Natural disasters are intensifying, warring parties are trying to exert more control over aid groups, and reporters and other observers are stepping up their criticism of how relief organizations operate after emergencies.
Those are among the central challenges facing humanitarian organizations, as outlined in a new report, “At a Crossroads: Humanitarianism for the Next Decade,” released by the U.K. branch of the aid group Save the Children.
To respond, donors need to recognize that climate change, population growth, and urbanization mean that more people are vulnerable to natural disasters, the report says. It urges donors to support efforts to protect communities from natural disasters and help aid groups strengthen their ability to respond.
Political and societal trends, such as the fight against terrorism and the involvement of the military in providing humanitarian relief, endanger aid groups’ independence and impartiality, the report says. It recommends that nonprofits do a better job of training employees in how to remain impartial during a crisis.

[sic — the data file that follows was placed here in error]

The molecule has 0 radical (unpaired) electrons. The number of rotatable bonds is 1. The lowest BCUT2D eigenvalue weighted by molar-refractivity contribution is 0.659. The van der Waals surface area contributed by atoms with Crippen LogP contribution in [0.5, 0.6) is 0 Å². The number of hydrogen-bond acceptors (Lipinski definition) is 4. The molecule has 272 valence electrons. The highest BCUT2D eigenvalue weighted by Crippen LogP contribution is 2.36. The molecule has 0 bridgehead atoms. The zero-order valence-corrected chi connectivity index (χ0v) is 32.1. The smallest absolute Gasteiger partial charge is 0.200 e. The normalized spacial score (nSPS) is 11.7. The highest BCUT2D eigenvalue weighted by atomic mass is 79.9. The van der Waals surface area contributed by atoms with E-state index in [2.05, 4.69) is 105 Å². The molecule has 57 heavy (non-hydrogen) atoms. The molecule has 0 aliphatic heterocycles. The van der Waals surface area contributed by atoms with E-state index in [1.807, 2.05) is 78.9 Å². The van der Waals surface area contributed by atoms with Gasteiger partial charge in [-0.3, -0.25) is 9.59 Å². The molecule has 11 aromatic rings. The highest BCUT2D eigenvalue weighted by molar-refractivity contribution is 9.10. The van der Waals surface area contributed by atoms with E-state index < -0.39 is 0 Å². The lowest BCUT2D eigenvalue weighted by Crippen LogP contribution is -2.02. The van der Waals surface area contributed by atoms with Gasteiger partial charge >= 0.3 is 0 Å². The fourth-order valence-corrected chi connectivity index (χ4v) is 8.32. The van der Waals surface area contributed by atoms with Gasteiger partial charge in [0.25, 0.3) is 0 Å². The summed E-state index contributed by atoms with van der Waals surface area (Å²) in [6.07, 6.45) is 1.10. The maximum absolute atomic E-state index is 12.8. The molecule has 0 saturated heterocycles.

The report also grapples with growing criticism of aid groups and how they operate. Humanitarian groups are being battered by criticism over a lack of coordination in Haiti, the report says, and over choices they have made in war zones such as Afghanistan.
One way to respond, the report says, would be for aid groups to become more professionalized. Standards exist now for aid workers, such as an international code of conduct. But perhaps more needs to be done, the report says. It suggests creating an international professional organization for aid workers and developing a certification system. The report also urges aid groups to be more open about how they spend donations.